Arups’ Kristian Winther puts together new technology and old materials. Two hundred years ago if you knocked a building down, you reused as much of the stone, bricks and timber as possible. Today, in an era of steel, concrete and glass structures, we send almost everything to landfill (only 6% of construction materials are reused in an industry responsible for 40% of CO2 emissions), he says.

How can you tell whether a building is as 'green' as its developers claim it is? Katarzyna Minkiewicz from Atlas Ward Polska, explains that it all boils down to certification. If it's BREAM, it is green.

Understanding ‘sustainability’– Barry McDermott and Alina Sikora from PM Group take an in-depth look at sustainable building and point out the long-term benefits for businesses that chose a truly green building.

The drive to invigorate Poland’s smaller towns is being spearheaded by ARP S.A. – Poland’s industrial development agency. Its Fabryka (‘factory’) programme is bringing high-quality office and services space to towns like Stalowa Wola, to kick off new investments, attracted by generous grants and loans.

Construction and technology…

Alvise Simondetti from Arup and Julius Sustarevas from University College London ask whether autonomous robots make construction more sustainable. Early experience with robots empowered by machine learning shows they can use materials more precisely than humans and avoid waste, while continuously monitoring and repairing as necessary.

…Technology and construction

Another structural change facing the sector is the emergence of a new type of building – the data centre. As the world becomes ever more reliant on tech, so the need for space to house the support systems that maintain cloud computing increases. Chris Lowe MRICS from Trebbi Polska asks whether Poland is set to become a hub for data centres.

Tomasz Łosek from Turner & Townsend confirms that the past two years of the pandemic has seen spectacular growth in the data centre sector, and that the next four years will see a doubling in capacity. Retrofitting existing industrial space is less carbon-hungry than new-build, he says.
               
HR aspects of real estate and construction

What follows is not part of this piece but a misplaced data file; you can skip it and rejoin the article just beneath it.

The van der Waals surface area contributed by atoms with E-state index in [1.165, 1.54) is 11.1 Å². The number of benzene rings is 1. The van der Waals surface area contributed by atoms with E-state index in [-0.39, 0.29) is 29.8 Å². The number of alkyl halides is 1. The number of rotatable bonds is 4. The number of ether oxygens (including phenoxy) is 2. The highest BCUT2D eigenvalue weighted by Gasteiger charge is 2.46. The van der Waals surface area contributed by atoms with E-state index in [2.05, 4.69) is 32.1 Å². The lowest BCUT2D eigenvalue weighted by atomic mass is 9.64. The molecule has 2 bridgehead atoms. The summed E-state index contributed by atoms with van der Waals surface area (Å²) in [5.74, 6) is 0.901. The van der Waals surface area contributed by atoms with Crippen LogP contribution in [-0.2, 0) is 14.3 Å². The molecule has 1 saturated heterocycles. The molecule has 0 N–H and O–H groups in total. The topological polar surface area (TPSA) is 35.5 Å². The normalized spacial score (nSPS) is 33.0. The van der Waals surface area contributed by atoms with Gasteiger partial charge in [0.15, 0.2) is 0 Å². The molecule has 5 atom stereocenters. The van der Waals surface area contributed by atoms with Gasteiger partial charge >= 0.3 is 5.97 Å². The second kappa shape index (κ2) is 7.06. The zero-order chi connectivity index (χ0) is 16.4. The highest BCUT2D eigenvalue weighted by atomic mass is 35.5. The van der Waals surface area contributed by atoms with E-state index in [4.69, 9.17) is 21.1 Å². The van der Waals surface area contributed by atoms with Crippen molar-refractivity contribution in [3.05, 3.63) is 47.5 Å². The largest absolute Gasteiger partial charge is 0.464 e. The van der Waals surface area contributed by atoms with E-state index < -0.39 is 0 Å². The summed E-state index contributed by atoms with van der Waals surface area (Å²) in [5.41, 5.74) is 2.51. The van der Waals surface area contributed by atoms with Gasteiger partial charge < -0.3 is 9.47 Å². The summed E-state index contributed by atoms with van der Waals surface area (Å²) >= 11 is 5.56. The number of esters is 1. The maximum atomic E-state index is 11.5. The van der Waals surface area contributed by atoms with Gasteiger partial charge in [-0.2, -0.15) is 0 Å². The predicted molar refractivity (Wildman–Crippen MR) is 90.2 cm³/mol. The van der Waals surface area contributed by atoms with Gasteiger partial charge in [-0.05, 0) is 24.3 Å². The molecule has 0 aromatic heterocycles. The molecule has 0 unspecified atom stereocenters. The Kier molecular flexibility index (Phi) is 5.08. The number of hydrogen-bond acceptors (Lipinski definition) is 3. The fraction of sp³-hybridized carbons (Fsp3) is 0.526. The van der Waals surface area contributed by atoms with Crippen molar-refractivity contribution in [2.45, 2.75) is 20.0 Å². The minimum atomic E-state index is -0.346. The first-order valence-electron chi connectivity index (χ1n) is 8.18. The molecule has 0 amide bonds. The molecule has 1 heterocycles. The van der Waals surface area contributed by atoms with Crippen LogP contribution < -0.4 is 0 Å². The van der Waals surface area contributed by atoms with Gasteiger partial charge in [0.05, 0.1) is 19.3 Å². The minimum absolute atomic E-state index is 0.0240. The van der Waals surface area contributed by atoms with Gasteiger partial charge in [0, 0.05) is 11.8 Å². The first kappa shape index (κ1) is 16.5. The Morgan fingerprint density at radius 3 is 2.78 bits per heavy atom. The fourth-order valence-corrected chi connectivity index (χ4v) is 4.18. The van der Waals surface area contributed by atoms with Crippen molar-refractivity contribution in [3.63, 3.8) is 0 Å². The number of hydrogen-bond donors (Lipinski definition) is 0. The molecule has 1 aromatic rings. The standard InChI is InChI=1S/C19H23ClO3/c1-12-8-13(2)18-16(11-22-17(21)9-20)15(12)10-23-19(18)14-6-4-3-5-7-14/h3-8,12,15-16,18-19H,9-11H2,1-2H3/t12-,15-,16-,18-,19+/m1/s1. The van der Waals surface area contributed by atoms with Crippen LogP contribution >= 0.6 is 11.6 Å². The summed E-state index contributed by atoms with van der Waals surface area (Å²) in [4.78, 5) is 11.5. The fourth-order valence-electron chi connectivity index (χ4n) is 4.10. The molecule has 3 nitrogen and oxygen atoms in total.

We are living in a world where ‘full-remote’ is becoming an increasingly popular form of employment, with companies in one jurisdiction taking on employees in another. But how to manage this legal, from the point of view of tax, social security, pensions and holiday pay? Here is one practical answer, from Brendon Silver, CEO of Playback.    

Re-imagining the workplace is also on the mind of Pawel Ornatek, country manager Poland, IWG. Some form of hybrid working will come dominate. Firms will need to respond by redesigning their property strategies. Commuting – disliked by most – needs to be curtailed. What’s the answer?

Accidents at work are common in the building sector with several dozen fatal accidents on construction sites in Poland every year, usually a result of negligence of employers and employees and their disregard for health and safety regulations. Kinga Ciosk and Bartosz Wszeborowski from PCS Paruch, consider what needs to be done to improve the situation.
 
Recruiting real-estate specialists is becoming increasingly difficult in an employees’ market. If you seek such people for your team, here are some aspects you should consider. By PropertyTalents.

Polish Deal (Polski ład) and real-estate investment

A major tax reform was launched by the Polish government on 1 January 2022 – the Polish Deal (Polski ład). Tomasz Krasowski and Marcin Czajkowski, from Dentons present their overview of how the changes will affect the Polish real-estate market.

Bartosz Clemenz and Antoni Cypryjański from Hogan Lovells, focus on two aspects of the Polish Deal – Houses without Formalities, and Houses without Contributions, to assess their impact on the residential real-estate market in Poland.

Considering the Polish Deal from the perspective of financing property development is Justyna Bauta-Szostak, tax advisor at law firm MDDP Michalik Dłuska Dziedzic i Partnerzy. She presents an overview of the most important changes.

Legal issues to consider

For the past 12 months, the Polish construction market has seen significant increases in the cost of building materials and labour. Piotr Staniszewski, partner, Real Estate Poland, Dentons looks at the impact of rising construction costs on construction contract negotiations.

Maciej Boryczko and Piotr Tracz at Gessel Attorneys at law consider how landlord-tenant relations have been affected by the pandemic, now that we can see how it has affected our lifestyles, our economies and our work patterns. Now can we gradually form conclusions about the new reality.

Grzegorz Witczak, from TGC Corporate Lawyers, says that new residential investments regulations will make life harder for developers, whilst aiming to improve legal protection of buyers of residential units and single-family houses.

And finally - some real estate for you?

High-end residential property on the outskirts of Warsaw is in vogue once again. Here’s a development by BPCC member Mix Group – Wille Tercja – a luxurious apartment complex in beautiful Konstancin-Jeziorna.